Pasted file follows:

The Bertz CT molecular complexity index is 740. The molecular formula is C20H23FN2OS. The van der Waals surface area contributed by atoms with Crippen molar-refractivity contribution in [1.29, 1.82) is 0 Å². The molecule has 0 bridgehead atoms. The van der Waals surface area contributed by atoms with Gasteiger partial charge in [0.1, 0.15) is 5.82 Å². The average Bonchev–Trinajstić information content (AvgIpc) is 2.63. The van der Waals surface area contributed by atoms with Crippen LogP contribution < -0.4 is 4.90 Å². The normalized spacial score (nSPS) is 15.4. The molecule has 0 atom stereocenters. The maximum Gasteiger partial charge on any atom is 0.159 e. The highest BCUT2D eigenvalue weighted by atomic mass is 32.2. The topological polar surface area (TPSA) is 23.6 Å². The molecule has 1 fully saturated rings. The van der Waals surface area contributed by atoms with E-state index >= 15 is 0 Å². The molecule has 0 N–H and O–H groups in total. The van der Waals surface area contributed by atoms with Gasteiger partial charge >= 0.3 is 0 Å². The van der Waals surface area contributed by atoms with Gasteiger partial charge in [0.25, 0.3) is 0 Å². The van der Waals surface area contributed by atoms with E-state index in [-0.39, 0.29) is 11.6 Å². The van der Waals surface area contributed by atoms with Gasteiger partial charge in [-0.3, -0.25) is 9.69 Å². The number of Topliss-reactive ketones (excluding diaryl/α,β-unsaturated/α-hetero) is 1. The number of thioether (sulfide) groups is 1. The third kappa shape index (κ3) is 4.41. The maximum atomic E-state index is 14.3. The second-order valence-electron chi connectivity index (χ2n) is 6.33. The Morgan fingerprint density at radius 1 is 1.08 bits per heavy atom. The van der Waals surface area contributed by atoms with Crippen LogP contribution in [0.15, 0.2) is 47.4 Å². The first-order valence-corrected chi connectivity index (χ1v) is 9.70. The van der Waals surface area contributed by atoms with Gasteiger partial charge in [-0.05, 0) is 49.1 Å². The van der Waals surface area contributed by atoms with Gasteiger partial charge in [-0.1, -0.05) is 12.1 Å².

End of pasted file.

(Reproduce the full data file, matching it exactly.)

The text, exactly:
The Bertz CT molecular complexity index is 740. The molecular formula is C20H23FN2OS. The van der Waals surface area contributed by atoms with Crippen molar-refractivity contribution in [1.29, 1.82) is 0 Å². The molecule has 0 bridgehead atoms. The van der Waals surface area contributed by atoms with Gasteiger partial charge in [0.1, 0.15) is 5.82 Å². The average Bonchev–Trinajstić information content (AvgIpc) is 2.63. The van der Waals surface area contributed by atoms with Crippen LogP contribution < -0.4 is 4.90 Å². The normalized spacial score (nSPS) is 15.4. The molecule has 0 atom stereocenters. The maximum Gasteiger partial charge on any atom is 0.159 e. The highest BCUT2D eigenvalue weighted by atomic mass is 32.2. The topological polar surface area (TPSA) is 23.6 Å². The molecule has 1 fully saturated rings. The van der Waals surface area contributed by atoms with E-state index >= 15 is 0 Å². The molecule has 0 N–H and O–H groups in total. The van der Waals surface area contributed by atoms with Gasteiger partial charge >= 0.3 is 0 Å². The van der Waals surface area contributed by atoms with Gasteiger partial charge in [0.25, 0.3) is 0 Å². The van der Waals surface area contributed by atoms with E-state index in [-0.39, 0.29) is 11.6 Å². The van der Waals surface area contributed by atoms with Gasteiger partial charge in [-0.3, -0.25) is 9.69 Å². The number of Topliss-reactive ketones (excluding diaryl/α,β-unsaturated/α-hetero) is 1. The number of thioether (sulfide) groups is 1. The third kappa shape index (κ3) is 4.41. The maximum atomic E-state index is 14.3. The second-order valence-electron chi connectivity index (χ2n) is 6.33. The Morgan fingerprint density at radius 1 is 1.08 bits per heavy atom. The van der Waals surface area contributed by atoms with Crippen LogP contribution in [0.15, 0.2) is 47.4 Å². The first-order valence-corrected chi connectivity index (χ1v) is 9.70. The van der Waals surface area contributed by atoms with Gasteiger partial charge in [-0.05, 0) is 49.1 Å². The van der Waals surface area contributed by atoms with Gasteiger partial charge in [-0.1, -0.05) is 12.1 Å².